Just the tonic! Legume biorefining for alcohol has the potential to reduce Europe’s protein deficit and mitigate climate change

Theophile Lienhardt, Kirsty Black, Sophie Saget, Marcela Costa, David Chadwick, RM Rees, Michael Williams, Charles Spillane, Pietro Iannetta, Graeme Walker, David Styles*

*Corresponding author for this work

    Research output: Contribution to journalArticlepeer-review

    29 Citations (Scopus)
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    Industrialised agriculture is heavily reliant upon synthetic nitrogen fertilisers and imported protein feeds, posing environmental and food security challenges. Increasing the cultivation of leguminous crops that biologically fix nitrogen and provide high protein feed and food could help to address these challenges. We report on the innovative use of an important leguminous crop, pea (Pisum sativum L.), as a source of starch for alcohol (gin) production, yielding protein rich animal feed as a co-product. We undertook life cycle assessment (LCA) to compare the environmental footprint of one litre of packaged gin produced from either 1.43 kg of wheat grain or 2.42 kg of peas via fermentation and distillation into neutral spirit. Allocated environmental footprints for pea-gin were smaller than for wheat-gin across 12 of 14 environmental impact categories considered. Global warming, resource depletion, human toxicity, acidification and terrestrial eutrophication footprints were, respectively, 12%, 15%, 15%, 48% and 68% smaller, but direct land occupation was 112% greater, for pea-gin versus wheat-gin. Expansion of LCA boundaries indicated that co-products arising from the production of one litre of wheat- or pea-gin could substitute up to 0.33 or 0.66 kg soybean animal feed, respectively, mitigating considerable greenhouse gas emissions associated with land clearing, cultivation, processing and transport of such feed. For pea-gin, this mitigation effect exceeds emissions from gin production and packaging, so that each L of bottled pea gin avoids 2.2 kg CO2 eq. There is great potential to scale the use of legume starches in production of alcoholic beverages and biofuels, reducing dependence on Latin American soybean associated with deforestation and offering considerable global mitigation potential in terms of climate change and nutrient leakage ¬–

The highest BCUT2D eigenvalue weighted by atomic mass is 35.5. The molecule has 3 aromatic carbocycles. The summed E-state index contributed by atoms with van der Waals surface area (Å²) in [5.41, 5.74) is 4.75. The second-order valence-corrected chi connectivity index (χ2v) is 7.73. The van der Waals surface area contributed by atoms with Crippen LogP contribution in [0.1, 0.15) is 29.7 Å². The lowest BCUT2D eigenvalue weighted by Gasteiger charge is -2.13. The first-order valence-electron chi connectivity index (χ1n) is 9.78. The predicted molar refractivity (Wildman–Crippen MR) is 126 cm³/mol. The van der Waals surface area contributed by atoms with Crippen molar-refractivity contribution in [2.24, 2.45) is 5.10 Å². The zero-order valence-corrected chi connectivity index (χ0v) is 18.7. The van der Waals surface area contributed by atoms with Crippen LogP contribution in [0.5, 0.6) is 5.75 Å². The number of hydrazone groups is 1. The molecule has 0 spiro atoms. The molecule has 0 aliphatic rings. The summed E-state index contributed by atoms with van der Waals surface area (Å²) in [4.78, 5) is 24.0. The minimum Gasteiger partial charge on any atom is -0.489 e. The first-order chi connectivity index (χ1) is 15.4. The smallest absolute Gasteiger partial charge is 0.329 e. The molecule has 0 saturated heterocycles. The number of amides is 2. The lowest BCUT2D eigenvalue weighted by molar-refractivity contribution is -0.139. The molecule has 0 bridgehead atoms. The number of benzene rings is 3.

estimated at circa 439 Tg CO2 eq. and 8.45 Tg N eq. annually.
    Original languageEnglish
    Article number104870
    Number of pages11
    JournalEnvironment international
    Early online date18 Jun 2019
    Publication statusPrint publication - Sept 2019


    • Pea
    • Legumes
    • Life Cycle Assessment


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